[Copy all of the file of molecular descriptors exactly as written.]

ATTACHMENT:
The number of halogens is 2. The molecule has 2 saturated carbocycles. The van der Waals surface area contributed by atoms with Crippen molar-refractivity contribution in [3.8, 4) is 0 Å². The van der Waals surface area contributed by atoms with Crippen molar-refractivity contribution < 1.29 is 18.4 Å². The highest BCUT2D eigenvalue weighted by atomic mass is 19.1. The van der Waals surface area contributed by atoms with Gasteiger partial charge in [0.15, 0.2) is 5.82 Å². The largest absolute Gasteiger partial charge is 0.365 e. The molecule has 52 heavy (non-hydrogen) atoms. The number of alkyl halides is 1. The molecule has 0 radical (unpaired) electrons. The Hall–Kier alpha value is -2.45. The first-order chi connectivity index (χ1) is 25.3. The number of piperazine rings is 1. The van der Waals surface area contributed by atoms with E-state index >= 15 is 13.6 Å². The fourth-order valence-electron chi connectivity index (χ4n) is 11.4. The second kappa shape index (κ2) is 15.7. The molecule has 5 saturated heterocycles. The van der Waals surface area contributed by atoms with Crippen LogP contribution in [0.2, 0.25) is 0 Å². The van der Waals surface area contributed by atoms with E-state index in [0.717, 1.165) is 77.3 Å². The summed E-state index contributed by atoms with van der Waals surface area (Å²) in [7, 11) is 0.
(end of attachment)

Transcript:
The number of halogens is 2. The molecule has 2 saturated carbocycles. The van der Waals surface area contributed by atoms with Crippen molar-refractivity contribution in [3.8, 4) is 0 Å². The van der Waals surface area contributed by atoms with Crippen molar-refractivity contribution < 1.29 is 18.4 Å². The highest BCUT2D eigenvalue weighted by atomic mass is 19.1. The van der Waals surface area contributed by atoms with Gasteiger partial charge in [0.15, 0.2) is 5.82 Å². The largest absolute Gasteiger partial charge is 0.365 e. The molecule has 52 heavy (non-hydrogen) atoms. The number of alkyl halides is 1. The molecule has 0 radical (unpaired) electrons. The Hall–Kier alpha value is -2.45. The first-order chi connectivity index (χ1) is 25.3. The number of piperazine rings is 1. The van der Waals surface area contributed by atoms with E-state index >= 15 is 13.6 Å². The fourth-order valence-electron chi connectivity index (χ4n) is 11.4. The second kappa shape index (κ2) is 15.7. The molecule has 5 saturated heterocycles. The van der Waals surface area contributed by atoms with Crippen LogP contribution in [0.2, 0.25) is 0 Å². The van der Waals surface area contributed by atoms with E-state index in [0.717, 1.165) is 77.3 Å². The summed E-state index contributed by atoms with van der Waals surface area (Å²) in [7, 11) is 0.